FIRST: You ought not lie on a job application or any other contractual document. If you do and they can link this post of yours or some other equally revealing facts about your true beliefs back to you, then they can fire you for cause, and for a cause that is far worse than being incompetent or late for work too often.

    What they’ve done is quite insidious. They did not put this on their job application because it’s probably illegal. It seems like it would be illegal to ask you, much less try to make you sign a contract after you’ve become an employee. As best as I know, there are more innocuous questions that are inappropriate or illegal to ask an employee. It is extremely coercive and puts you in a difficult position. This is being presented to you as a condition of continued employment? What in the world has this got to do with your job?

    SECOND: I think you ought to get a (preferably free) legal opinion. They must have had some lawyers pass on this but it sure smells bad. One place you might try is The Freedom From Religion Foundation; here’s a link to the Legal page at their website http://ffrf.org/legal.

    Referring to wikipedia, there is Non-denominational (http://en.wikipedia.org/wiki/Non-denominational); they sure as hell are NOT this.

    There is Non-denominational Christianity (http://en.wikipedia.org/wiki/Nondenominational Christianity) which is probably what they are. So they have misidentified themselves, hah! (Maybe there could be some fun in this somewhere) is something that might make for some unexpected fun.) This is not what I thought it would be; It does not seem to encompass things like Catholic, Episcopal, Lutheran, Methodist, Baptist, Presbyterian, Congregational, Mormon, Jehovahs Witness, others (that is, all the ones whose names the non-cognescenti will recognize), because those are all “denominations”, so it is not even what I thought it would be before looking it up. The wiki article warns not to confuse this with Ecumenism (http://en.wikipedia.org/wiki/Ecumenism) or Interdenominationalism ()http://en.wikipedia.org/wiki/Interfaith_dialog).

    You probably did not want to know all this stuff about denominational-this-and-that and now that I do, I’d be just as happy if I didn’t, but at least we know more about what we’re talking about than they seem to.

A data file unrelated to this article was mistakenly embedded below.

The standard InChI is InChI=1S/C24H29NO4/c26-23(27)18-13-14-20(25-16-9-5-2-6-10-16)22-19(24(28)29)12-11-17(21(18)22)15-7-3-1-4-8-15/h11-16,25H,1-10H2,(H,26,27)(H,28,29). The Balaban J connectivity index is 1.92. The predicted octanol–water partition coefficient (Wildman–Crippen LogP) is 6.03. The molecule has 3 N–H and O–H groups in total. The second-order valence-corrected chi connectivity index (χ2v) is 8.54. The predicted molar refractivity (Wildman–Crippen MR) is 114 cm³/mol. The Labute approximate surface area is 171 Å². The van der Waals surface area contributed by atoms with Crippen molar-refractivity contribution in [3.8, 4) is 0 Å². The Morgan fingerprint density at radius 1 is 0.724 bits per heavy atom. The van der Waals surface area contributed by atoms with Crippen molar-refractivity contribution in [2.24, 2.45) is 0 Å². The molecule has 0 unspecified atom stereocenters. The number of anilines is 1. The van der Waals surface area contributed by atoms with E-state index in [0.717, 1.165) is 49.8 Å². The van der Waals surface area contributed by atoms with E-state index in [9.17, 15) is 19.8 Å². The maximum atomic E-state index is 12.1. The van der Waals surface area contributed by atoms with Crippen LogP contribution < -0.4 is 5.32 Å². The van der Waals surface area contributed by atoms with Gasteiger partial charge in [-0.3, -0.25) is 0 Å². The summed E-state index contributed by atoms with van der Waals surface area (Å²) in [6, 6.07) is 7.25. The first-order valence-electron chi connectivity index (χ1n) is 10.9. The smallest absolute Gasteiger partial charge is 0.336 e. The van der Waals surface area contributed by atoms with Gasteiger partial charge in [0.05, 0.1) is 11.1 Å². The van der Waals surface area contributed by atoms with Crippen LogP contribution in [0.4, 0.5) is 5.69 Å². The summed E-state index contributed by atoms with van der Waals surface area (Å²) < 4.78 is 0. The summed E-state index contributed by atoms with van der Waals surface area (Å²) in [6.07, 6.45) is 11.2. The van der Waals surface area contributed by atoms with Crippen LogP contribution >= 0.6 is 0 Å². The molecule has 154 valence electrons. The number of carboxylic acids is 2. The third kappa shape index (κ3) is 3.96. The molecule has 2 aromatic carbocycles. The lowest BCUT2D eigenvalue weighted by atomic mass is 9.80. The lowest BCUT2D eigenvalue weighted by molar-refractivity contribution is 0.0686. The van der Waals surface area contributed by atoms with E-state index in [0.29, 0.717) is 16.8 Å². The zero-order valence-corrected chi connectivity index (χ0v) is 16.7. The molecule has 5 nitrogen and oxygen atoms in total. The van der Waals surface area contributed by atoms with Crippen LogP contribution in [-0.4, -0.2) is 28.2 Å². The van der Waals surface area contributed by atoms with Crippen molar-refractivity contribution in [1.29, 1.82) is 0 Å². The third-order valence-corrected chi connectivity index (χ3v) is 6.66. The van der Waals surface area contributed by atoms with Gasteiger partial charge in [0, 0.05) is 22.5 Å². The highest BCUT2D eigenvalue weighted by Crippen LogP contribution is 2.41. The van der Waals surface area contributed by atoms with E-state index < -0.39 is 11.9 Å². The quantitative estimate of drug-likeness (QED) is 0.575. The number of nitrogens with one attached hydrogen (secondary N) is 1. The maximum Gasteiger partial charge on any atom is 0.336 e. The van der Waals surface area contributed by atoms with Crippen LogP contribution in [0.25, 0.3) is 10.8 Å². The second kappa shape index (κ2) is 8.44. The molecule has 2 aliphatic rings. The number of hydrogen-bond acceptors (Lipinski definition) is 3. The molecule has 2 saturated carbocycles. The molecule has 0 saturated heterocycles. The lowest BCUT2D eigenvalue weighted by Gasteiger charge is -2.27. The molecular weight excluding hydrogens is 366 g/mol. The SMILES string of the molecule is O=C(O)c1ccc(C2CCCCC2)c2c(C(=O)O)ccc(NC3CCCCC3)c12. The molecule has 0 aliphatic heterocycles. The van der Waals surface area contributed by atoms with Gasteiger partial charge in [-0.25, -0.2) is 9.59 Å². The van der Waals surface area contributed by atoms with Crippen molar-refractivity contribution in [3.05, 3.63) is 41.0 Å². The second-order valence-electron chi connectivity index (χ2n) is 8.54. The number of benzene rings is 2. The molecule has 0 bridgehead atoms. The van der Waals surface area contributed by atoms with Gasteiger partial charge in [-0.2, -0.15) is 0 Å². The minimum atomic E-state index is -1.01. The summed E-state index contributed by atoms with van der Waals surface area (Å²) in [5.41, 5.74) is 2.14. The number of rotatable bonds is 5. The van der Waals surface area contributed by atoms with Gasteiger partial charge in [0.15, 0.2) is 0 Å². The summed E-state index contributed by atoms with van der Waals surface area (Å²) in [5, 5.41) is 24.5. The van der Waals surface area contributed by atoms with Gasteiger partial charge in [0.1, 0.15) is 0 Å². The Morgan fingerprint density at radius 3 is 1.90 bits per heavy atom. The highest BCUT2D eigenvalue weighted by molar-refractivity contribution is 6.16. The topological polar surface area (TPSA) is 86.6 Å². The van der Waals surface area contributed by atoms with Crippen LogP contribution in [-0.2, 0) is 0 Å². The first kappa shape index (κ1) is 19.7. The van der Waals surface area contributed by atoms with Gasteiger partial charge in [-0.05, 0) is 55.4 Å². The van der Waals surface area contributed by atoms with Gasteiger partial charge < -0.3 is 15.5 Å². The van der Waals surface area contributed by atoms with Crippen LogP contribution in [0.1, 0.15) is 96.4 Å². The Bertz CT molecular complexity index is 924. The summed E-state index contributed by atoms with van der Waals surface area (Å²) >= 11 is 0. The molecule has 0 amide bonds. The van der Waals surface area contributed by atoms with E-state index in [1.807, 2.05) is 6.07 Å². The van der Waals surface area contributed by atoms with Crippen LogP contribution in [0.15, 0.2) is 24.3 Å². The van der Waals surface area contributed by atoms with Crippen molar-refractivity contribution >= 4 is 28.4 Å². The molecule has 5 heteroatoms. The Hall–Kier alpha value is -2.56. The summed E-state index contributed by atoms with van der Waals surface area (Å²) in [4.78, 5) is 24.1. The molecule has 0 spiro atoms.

3. Company Name cannot claim it is non-denominational with a “Statement of Faith” like that. Do they even understand the common meaning of “non-denominational”?

    Of course, whether a requirement to sign a “Declaration of Faith” like this constitutes discrimination will depend on the law of the State in which Company Name operates or is registered. However, I would argue that, since Company Name has made non-logical and inconsistent statements regarding being a non-denominational organisation and yet, at the same time, requiring staff to sign a “Declaration of Faith” or be “sympathetic to the Christian ethos of the organisation” (discriminatory in itself, that), you would not be obliged to answer those questions. You might inform Company Name that you are unable to answer either of the questions given that they are inconsistent with Company Name’s statement on being a “Non-Denominational Organisation”.

  4. They are not your employer, as you say you are working on a self-employed basis. The contract is between two separate professional entities (them and you). Personally I would just ignore the statement of faith on the grounds that your business does not comment on social issues.
    Also, unless you are a committee member or volunteer then in their own words the statement does not apply to you.

  5. Ignore. If it’s part of a larger form, just omit picking YES or NO in the above questions. If it’s a stand-alone form, just omit to sign-and-return. If they want you to do the job, they’ll pay you anyway. It’s not part of your contract, is it?

    I’ve had similar-but-different situations with over-enthusiastic non-disclosure-agreements, which – if I’d signed – would have seen me agreeing basically that I would not attempt to obtain any work involving computers for 3 years after leaving the job. I mean, they were trying to protect their trade secrets, but their legal department had overdone it. As soon as I started, the other contractors chorused “don’t sign that” to me. None of them had, and I didn’t either.

    Personnel/legal department never tried to chase up on the forms, so in effect we were working without having signed any kind of NDA. Their loss, as at least one of the contractors jumped ship to a direct rival, taking with him everything he’d learned.